China’s pork imports are in freefall

In July this year I wrote about the, “straws in the wind” that China’s March/April trade figures might represent.  I also introduced a new concept – the idea Continue reading

Hurricanes, and a perfect storm in the making

Hurricanes Harvey and Irma have provided all the pictures and stories that the newscasts and newspaper columns could ever want in recent weeks.  Understandably, the focus has been on the here and now.  The US hog and pork industry has not been severely affected by Hurricane Irma but, at the time of writing, it remains to be seen if the tropical storm will affect facilities in North Carolina. In this Blog, however, I want to raise issues that go beyond the immediate impact of this extraordinary hurricane season. In particular, I want to draw attention to a “perfect storm” that Continue reading

China’s pork imports collapse in April

The two charts reproduced in this Blog are not comfortable viewing for Western pigmeat exporters.  Certainly, if the patterns shown here are repeated over the summer then Continue reading

50 shades of BREXIT

Well, the UK voters have had their “BREXIT election” and an unclear situation before the June 8 election in the UK has become even more unclear after the votes were counted. Indeed, what seemed to be a black and white decision by the UK electorate in a referendum twelve months ago has morphed into an increasing number of shades of grey ever since. Like a suicidal game of pass the parcel Continue reading

China’s pigmeat imports in 2017

The January issue of Whole Hog Brief presents a view and forecast of China’s pigmeat imports in 2016 and 2017. This Blog presents the short version of that article. Continue reading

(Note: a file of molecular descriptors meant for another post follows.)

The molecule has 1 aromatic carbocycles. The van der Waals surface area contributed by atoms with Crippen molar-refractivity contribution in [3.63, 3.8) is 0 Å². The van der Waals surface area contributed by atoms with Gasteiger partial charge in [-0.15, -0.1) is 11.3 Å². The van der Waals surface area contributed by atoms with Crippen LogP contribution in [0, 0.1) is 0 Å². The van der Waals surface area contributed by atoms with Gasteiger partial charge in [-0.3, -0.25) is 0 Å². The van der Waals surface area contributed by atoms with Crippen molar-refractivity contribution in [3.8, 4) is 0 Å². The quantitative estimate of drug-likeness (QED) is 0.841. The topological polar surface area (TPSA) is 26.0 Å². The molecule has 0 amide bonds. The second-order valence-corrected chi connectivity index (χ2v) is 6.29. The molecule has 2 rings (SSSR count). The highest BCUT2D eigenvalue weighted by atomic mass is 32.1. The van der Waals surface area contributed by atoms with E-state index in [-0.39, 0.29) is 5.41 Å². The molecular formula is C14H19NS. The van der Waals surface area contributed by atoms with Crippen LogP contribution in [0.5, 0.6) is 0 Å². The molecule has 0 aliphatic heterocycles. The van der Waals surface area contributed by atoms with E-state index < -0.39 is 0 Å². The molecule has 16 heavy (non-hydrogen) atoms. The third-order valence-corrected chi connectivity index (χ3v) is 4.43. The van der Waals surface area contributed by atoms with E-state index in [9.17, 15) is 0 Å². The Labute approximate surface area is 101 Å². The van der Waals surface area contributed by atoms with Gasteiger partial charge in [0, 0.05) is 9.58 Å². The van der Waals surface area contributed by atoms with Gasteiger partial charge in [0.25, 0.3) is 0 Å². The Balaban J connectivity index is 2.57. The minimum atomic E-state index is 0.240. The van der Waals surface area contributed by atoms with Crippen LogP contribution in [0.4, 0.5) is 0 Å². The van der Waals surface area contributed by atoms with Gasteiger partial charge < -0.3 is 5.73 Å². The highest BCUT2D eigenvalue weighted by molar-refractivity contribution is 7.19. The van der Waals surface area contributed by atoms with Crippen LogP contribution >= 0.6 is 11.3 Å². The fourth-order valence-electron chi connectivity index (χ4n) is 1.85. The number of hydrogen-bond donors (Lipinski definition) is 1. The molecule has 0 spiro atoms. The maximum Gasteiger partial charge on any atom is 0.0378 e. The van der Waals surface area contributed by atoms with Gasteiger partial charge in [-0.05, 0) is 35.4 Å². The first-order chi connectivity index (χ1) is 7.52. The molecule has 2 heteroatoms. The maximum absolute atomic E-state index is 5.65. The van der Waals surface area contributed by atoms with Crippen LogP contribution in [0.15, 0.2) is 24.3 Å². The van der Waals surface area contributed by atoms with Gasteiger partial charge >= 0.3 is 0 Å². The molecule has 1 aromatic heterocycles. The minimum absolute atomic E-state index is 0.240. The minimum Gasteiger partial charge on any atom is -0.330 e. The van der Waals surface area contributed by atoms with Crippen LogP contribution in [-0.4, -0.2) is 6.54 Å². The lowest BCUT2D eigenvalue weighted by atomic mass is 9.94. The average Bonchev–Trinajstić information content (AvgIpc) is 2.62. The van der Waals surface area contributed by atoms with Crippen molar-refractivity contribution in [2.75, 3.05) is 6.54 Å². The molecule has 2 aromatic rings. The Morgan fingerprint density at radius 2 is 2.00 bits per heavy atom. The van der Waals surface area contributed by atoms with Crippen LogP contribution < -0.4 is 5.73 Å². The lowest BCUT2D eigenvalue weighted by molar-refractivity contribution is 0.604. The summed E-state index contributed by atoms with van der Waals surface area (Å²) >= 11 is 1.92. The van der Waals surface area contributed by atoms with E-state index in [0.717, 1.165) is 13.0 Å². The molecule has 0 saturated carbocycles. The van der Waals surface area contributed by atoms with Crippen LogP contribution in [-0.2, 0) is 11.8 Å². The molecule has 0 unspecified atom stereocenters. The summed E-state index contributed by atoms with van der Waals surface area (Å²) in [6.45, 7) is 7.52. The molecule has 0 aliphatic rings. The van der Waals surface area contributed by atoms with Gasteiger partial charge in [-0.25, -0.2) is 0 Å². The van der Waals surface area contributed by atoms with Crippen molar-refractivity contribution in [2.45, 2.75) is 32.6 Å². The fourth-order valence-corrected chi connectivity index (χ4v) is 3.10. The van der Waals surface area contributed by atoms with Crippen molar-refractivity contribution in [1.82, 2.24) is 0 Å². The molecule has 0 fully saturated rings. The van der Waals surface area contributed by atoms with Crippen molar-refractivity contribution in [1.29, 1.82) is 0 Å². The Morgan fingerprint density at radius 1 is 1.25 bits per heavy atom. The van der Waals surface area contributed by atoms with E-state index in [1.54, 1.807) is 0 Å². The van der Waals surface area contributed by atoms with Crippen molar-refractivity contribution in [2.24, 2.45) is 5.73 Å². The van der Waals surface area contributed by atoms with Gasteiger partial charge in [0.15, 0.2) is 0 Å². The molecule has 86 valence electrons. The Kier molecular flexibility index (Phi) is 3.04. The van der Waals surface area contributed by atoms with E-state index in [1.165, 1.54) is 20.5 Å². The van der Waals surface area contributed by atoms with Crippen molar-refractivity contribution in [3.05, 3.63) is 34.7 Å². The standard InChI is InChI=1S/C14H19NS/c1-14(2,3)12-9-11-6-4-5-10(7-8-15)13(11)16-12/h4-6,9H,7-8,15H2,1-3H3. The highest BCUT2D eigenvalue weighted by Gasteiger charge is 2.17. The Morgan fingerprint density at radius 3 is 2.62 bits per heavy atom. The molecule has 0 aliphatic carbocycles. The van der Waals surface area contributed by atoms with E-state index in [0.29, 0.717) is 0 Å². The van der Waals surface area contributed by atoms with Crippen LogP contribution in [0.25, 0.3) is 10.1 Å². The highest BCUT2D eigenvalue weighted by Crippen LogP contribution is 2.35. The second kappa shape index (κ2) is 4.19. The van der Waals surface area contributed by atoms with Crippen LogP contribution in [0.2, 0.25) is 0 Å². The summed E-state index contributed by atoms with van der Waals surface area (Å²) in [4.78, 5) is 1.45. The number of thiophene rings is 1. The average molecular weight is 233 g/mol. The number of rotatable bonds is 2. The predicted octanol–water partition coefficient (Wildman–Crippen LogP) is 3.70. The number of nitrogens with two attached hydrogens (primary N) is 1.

Denmark’s pig production – modern, efficient, and changing

If an alien visitor from Mars commanded, “take me to your leading pig producing country” we would probably see spaceships landing in Tivoli Gardens in Copenhagen. That’s another way of saying that there are strong arguments for the Danish pig industry being the exemplar for the key metrics of global pig production and marketing in the 21st Century*. This is a strong statement especially Continue reading

Brexit – the shape and size of the iceberg becomes clear

In all the confusions and spin about the UK’s Brexit vote there was one obvious casualty – the facts. Sadly, the media (including the farming media) made little or no contribution to an informed and numerate description of what would be implied in the UK’s exit from the EU. This matters. It’s as if the crew of the Titanic were shouting to the passengers, “we know there is an iceberg there but we don’t think it is, “…very big/in our path/we can steer round it. You can rest safely in your cabins and/or order another drink from the bar.” Indeed. that is still the message from many Brexiteers.

I can accept that explaining the complexities of an EU exit (Brexit) is not easy – and I say that as someone with a PhD (majoring in international trade theory). But Continue reading

Breakfast means Breakfast – OK?

The UK’s referendum on 23 June 2016 has now created a new word and place in the English dictionary – Brexit. The referendum result – a win by 52% to 48% for the Leavers – means that the UK’s current crop of politicians has to negotiate an exit for the UK from the EU i.e. they have to deliver Brexit.   Within hours of the Brexit vote there was a rush Continue reading

Rabobank retreats from its China forecast

In July this year the Rabobank published its view of where global pork prices were going in the second half of 2015. It was entitled, “China’s Shrinking Hog Herd to Ignite Global Pork Trade” and it centred on the apparently huge reduction in the Chinese pig breeding herd. From this observed “fact” Rabobank predicted that Continue reading

China’s latest export – panic

If you have been on holiday this week on a sun-kissed, internet-free tropical island you may not have noticed that the news coming out of China has not been good. Indeed, it has been a wake up call for those observers who have not paid close attention to the various statistics that the Chinese economy offers as a measure of its activity. There may be some lessons in this for the global pig industry. Continue reading